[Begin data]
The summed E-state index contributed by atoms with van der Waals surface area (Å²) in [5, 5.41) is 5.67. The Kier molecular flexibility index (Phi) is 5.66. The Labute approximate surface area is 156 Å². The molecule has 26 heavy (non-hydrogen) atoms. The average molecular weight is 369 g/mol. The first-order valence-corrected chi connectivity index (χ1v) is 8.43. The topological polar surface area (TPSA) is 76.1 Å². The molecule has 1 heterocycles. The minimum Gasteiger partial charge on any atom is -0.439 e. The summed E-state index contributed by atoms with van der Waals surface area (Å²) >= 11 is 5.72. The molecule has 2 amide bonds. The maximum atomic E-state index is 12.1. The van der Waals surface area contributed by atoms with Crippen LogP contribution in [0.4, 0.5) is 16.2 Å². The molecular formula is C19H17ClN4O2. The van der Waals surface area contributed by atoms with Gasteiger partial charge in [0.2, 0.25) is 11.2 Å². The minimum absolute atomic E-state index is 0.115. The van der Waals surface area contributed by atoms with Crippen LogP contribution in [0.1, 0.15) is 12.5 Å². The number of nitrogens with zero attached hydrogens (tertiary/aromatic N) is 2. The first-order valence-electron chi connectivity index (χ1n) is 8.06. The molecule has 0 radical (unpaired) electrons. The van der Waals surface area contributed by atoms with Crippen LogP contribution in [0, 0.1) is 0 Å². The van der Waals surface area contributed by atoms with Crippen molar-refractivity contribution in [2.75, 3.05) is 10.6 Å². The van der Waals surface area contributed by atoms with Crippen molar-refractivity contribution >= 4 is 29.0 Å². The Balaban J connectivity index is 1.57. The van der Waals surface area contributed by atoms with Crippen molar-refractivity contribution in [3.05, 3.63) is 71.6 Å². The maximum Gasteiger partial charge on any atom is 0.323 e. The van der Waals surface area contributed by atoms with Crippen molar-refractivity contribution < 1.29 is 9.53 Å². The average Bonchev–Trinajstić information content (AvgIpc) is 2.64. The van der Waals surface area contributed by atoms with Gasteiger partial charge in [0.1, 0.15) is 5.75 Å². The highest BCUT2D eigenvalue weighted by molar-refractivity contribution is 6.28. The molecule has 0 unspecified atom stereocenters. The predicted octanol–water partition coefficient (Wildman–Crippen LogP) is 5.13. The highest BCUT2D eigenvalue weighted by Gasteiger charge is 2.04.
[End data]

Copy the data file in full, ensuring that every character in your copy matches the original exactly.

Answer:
The summed E-state index contributed by atoms with van der Waals surface area (Å²) in [5, 5.41) is 5.67. The Kier molecular flexibility index (Phi) is 5.66. The Labute approximate surface area is 156 Å². The molecule has 26 heavy (non-hydrogen) atoms. The average molecular weight is 369 g/mol. The first-order valence-corrected chi connectivity index (χ1v) is 8.43. The topological polar surface area (TPSA) is 76.1 Å². The molecule has 1 heterocycles. The minimum Gasteiger partial charge on any atom is -0.439 e. The summed E-state index contributed by atoms with van der Waals surface area (Å²) >= 11 is 5.72. The molecule has 2 amide bonds. The maximum atomic E-state index is 12.1. The van der Waals surface area contributed by atoms with Crippen LogP contribution in [0.4, 0.5) is 16.2 Å². The molecular formula is C19H17ClN4O2. The van der Waals surface area contributed by atoms with Gasteiger partial charge in [0.2, 0.25) is 11.2 Å². The minimum absolute atomic E-state index is 0.115. The van der Waals surface area contributed by atoms with Crippen LogP contribution in [0.1, 0.15) is 12.5 Å². The number of nitrogens with zero attached hydrogens (tertiary/aromatic N) is 2. The first-order valence-electron chi connectivity index (χ1n) is 8.06. The molecule has 0 radical (unpaired) electrons. The van der Waals surface area contributed by atoms with Crippen LogP contribution in [0, 0.1) is 0 Å². The van der Waals surface area contributed by atoms with Crippen molar-refractivity contribution in [2.75, 3.05) is 10.6 Å². The van der Waals surface area contributed by atoms with Crippen molar-refractivity contribution >= 4 is 29.0 Å². The Balaban J connectivity index is 1.57. The van der Waals surface area contributed by atoms with Crippen molar-refractivity contribution in [3.05, 3.63) is 71.6 Å². The maximum Gasteiger partial charge on any atom is 0.323 e. The van der Waals surface area contributed by atoms with Crippen molar-refractivity contribution < 1.29 is 9.53 Å². The average Bonchev–Trinajstić information content (AvgIpc) is 2.64. The van der Waals surface area contributed by atoms with Gasteiger partial charge in [0.1, 0.15) is 5.75 Å². The highest BCUT2D eigenvalue weighted by molar-refractivity contribution is 6.28. The molecule has 0 unspecified atom stereocenters. The predicted octanol–water partition coefficient (Wildman–Crippen LogP) is 5.13. The highest BCUT2D eigenvalue weighted by Gasteiger charge is 2.04.